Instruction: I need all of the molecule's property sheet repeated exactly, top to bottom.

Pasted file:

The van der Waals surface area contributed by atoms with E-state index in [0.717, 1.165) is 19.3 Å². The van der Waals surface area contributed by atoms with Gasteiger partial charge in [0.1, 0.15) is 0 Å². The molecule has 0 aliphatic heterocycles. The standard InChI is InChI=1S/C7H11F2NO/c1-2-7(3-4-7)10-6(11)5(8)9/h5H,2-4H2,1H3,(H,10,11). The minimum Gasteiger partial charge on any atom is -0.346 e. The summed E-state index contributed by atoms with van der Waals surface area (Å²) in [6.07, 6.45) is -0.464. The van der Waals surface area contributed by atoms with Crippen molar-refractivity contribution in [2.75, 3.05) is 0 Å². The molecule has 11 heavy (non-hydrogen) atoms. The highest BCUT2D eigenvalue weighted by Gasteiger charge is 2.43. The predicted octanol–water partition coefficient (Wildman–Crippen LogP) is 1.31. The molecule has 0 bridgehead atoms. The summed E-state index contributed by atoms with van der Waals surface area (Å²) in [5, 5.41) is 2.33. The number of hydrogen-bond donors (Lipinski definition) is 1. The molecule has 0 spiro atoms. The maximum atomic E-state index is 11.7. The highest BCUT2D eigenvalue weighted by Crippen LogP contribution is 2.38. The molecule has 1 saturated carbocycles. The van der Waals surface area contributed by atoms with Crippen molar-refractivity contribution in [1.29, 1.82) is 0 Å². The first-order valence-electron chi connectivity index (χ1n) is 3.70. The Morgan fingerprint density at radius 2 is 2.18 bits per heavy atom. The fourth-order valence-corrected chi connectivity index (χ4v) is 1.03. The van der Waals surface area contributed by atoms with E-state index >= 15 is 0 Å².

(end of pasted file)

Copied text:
The van der Waals surface area contributed by atoms with E-state index in [0.717, 1.165) is 19.3 Å². The van der Waals surface area contributed by atoms with Gasteiger partial charge in [0.1, 0.15) is 0 Å². The molecule has 0 aliphatic heterocycles. The standard InChI is InChI=1S/C7H11F2NO/c1-2-7(3-4-7)10-6(11)5(8)9/h5H,2-4H2,1H3,(H,10,11). The minimum Gasteiger partial charge on any atom is -0.346 e. The summed E-state index contributed by atoms with van der Waals surface area (Å²) in [6.07, 6.45) is -0.464. The van der Waals surface area contributed by atoms with Crippen molar-refractivity contribution in [2.75, 3.05) is 0 Å². The molecule has 11 heavy (non-hydrogen) atoms. The highest BCUT2D eigenvalue weighted by Gasteiger charge is 2.43. The predicted octanol–water partition coefficient (Wildman–Crippen LogP) is 1.31. The molecule has 0 bridgehead atoms. The summed E-state index contributed by atoms with van der Waals surface area (Å²) in [5, 5.41) is 2.33. The number of hydrogen-bond donors (Lipinski definition) is 1. The molecule has 0 spiro atoms. The maximum atomic E-state index is 11.7. The highest BCUT2D eigenvalue weighted by Crippen LogP contribution is 2.38. The molecule has 1 saturated carbocycles. The van der Waals surface area contributed by atoms with Crippen molar-refractivity contribution in [1.29, 1.82) is 0 Å². The first-order valence-electron chi connectivity index (χ1n) is 3.70. The Morgan fingerprint density at radius 2 is 2.18 bits per heavy atom. The fourth-order valence-corrected chi connectivity index (χ4v) is 1.03. The van der Waals surface area contributed by atoms with E-state index >= 15 is 0 Å².